Islam in Madagascar

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A mosque in Antananarivo.

Islam has been well established in what is now known as Madagascar for centuries and today Muslims represent 7% of the population.[1] Vast majority of Muslims in Madagascar practice Sunni Islam of the Shafi school of jurisprudence, with a smaller population of Ahmadis who first established themselves in the country in the 1980s,[2].

Historical Background[edit]

Settlement of Arabs[edit]

Beginning in the 10th or 11th century, Arab and Zanzibari ivory merchants worked their way down the east coast of Africa in their dhows and established settlements on the west coast of Madagascar. The most noteworthy of these were the Zafiraminia, traditional ancestors of the Antemoro, Antanosy and other east coast ethnicities. The last wave of Arab immigrants would be the Antalaotra who immigrated from eastern African colonies. They settled the north-west of the island (Majunga area) and were the first to actually bring Islam to the island.

Arab immigrants were few in total number compared to the Indonesians and Bantus, but they left a lasting impression. The Malagasy names for seasons, months, days, and coins are Arabic in origin, as is the practice of circumcision, the communal grain pool, and different forms of salutation. The Arab magicians, known as the ombiasy, established themselves in the courts of many Malagasy tribal kingdoms. Arab immigrants brought their patriarchal system of family and clan of non Islamic civilization rule to Madagascar, which differed from the Polynesian matriarchal system whereby rights of privilege and property are conferred equally on men and women. Sorabe is an alphabet based on Arabic used to transcribe the Malagasy language and the Antemoro dialect in particular. The Arabs were also the first to correctly identify the origin of most Malagasy by suggesting that the island was colonized by the Indonesians.[3]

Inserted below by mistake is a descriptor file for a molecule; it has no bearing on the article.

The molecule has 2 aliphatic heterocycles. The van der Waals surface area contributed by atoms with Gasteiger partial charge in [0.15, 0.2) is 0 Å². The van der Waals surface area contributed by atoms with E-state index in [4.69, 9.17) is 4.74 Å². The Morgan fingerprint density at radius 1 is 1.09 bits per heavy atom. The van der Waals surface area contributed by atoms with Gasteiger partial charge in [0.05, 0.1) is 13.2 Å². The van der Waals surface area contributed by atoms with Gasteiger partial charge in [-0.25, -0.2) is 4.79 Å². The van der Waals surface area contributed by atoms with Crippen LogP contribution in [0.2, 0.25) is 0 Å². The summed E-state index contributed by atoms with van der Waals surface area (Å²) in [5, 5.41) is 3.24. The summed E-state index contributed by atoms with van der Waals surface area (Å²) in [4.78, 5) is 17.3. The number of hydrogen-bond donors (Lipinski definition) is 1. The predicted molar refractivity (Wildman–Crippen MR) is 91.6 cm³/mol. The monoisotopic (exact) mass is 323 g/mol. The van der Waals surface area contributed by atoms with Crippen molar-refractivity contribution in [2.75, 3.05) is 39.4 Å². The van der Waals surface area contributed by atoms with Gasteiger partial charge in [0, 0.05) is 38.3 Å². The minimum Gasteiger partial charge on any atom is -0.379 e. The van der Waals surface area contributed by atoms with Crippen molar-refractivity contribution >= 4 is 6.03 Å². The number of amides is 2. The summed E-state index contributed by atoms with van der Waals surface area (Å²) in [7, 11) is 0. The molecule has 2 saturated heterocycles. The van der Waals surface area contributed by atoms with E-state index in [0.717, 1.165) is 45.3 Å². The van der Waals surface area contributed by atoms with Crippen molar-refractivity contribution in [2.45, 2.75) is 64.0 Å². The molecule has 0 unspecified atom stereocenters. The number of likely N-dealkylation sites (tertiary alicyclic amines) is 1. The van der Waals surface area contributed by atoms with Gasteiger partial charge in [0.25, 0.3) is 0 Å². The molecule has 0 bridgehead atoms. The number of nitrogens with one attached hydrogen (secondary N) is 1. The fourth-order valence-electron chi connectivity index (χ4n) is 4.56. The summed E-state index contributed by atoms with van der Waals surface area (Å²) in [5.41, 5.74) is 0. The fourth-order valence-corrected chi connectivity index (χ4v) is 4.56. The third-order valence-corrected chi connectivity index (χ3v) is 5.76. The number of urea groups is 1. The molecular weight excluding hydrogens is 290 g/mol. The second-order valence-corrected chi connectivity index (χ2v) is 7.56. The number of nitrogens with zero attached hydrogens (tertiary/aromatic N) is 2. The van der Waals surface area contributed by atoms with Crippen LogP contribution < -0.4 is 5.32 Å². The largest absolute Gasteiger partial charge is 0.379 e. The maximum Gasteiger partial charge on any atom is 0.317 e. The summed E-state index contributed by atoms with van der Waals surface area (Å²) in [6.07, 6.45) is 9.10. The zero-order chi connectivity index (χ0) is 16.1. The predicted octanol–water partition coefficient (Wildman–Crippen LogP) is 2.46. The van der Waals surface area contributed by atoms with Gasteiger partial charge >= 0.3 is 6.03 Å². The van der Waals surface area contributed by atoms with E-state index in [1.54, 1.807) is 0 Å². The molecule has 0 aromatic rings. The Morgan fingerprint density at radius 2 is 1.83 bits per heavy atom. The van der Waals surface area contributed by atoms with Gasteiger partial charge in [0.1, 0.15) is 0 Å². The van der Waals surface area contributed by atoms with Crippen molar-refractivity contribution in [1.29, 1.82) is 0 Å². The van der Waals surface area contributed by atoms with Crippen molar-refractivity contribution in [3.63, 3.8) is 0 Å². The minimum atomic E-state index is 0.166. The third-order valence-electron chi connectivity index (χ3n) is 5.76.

Colonization and Independence[edit]

Antsirabe mosque

Upon independence from France in 1960, Madagascar began developing close ties with staunchly secular power the Soviet Union. This stifled the development of all religion in Madagascar. However, in the 1980s, Madagascar drifted away from the Soviet Union and back towards France.

Followers constitute approximately 7% of the population, according to the US Department of State in 2011,[4] (Down from their earlier estimate of 10 to 15% in 2009[5]), or 3% according to the Pew Research Center in 2010.[6]


  1. ^ The World Factbook - Madagascar
  2. ^ Ahmadiyya Muslim Mosques around the world. p. 76.
  3. ^ Informed Comment
  4. ^ Bureau of African Affairs (3 May 2011). "Background Note: Madagascar". U.S. Department of State. Retrieved 24 August 2011.
  5. ^ "Madagascar". US Department of State. 2009. Archived from the original on 2009-11-30.
  6. ^ Cite error: The named reference pew was invoked but never defined (see the help page).